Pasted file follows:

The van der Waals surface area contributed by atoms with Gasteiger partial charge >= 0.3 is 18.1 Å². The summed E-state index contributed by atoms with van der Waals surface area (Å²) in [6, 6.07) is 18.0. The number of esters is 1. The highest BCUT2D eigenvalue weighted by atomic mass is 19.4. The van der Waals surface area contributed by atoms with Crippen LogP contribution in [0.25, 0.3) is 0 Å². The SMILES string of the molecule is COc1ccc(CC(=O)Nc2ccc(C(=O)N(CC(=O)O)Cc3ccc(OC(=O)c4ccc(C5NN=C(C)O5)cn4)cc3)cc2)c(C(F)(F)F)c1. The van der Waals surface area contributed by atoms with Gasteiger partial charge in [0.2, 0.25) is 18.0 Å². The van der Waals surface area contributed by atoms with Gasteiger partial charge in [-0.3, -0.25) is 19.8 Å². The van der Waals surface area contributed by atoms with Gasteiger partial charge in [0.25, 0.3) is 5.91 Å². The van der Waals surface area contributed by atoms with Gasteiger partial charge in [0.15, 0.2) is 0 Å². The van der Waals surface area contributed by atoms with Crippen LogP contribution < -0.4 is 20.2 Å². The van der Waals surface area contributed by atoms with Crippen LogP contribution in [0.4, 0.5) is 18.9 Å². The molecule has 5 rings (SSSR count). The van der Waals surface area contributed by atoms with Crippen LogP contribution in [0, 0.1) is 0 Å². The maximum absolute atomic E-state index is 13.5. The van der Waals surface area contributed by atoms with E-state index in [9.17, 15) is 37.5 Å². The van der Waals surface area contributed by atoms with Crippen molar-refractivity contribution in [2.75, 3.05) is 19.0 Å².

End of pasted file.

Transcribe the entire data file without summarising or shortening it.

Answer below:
The van der Waals surface area contributed by atoms with Gasteiger partial charge >= 0.3 is 18.1 Å². The summed E-state index contributed by atoms with van der Waals surface area (Å²) in [6, 6.07) is 18.0. The number of esters is 1. The highest BCUT2D eigenvalue weighted by atomic mass is 19.4. The van der Waals surface area contributed by atoms with Crippen LogP contribution in [0.25, 0.3) is 0 Å². The SMILES string of the molecule is COc1ccc(CC(=O)Nc2ccc(C(=O)N(CC(=O)O)Cc3ccc(OC(=O)c4ccc(C5NN=C(C)O5)cn4)cc3)cc2)c(C(F)(F)F)c1. The van der Waals surface area contributed by atoms with Gasteiger partial charge in [0.2, 0.25) is 18.0 Å². The van der Waals surface area contributed by atoms with Gasteiger partial charge in [-0.3, -0.25) is 19.8 Å². The van der Waals surface area contributed by atoms with Gasteiger partial charge in [0.25, 0.3) is 5.91 Å². The van der Waals surface area contributed by atoms with Gasteiger partial charge in [0.15, 0.2) is 0 Å². The van der Waals surface area contributed by atoms with Crippen LogP contribution < -0.4 is 20.2 Å². The van der Waals surface area contributed by atoms with Crippen LogP contribution in [0.4, 0.5) is 18.9 Å². The molecule has 5 rings (SSSR count). The van der Waals surface area contributed by atoms with Crippen LogP contribution in [0, 0.1) is 0 Å². The maximum absolute atomic E-state index is 13.5. The van der Waals surface area contributed by atoms with E-state index in [9.17, 15) is 37.5 Å². The van der Waals surface area contributed by atoms with Crippen molar-refractivity contribution in [2.75, 3.05) is 19.0 Å².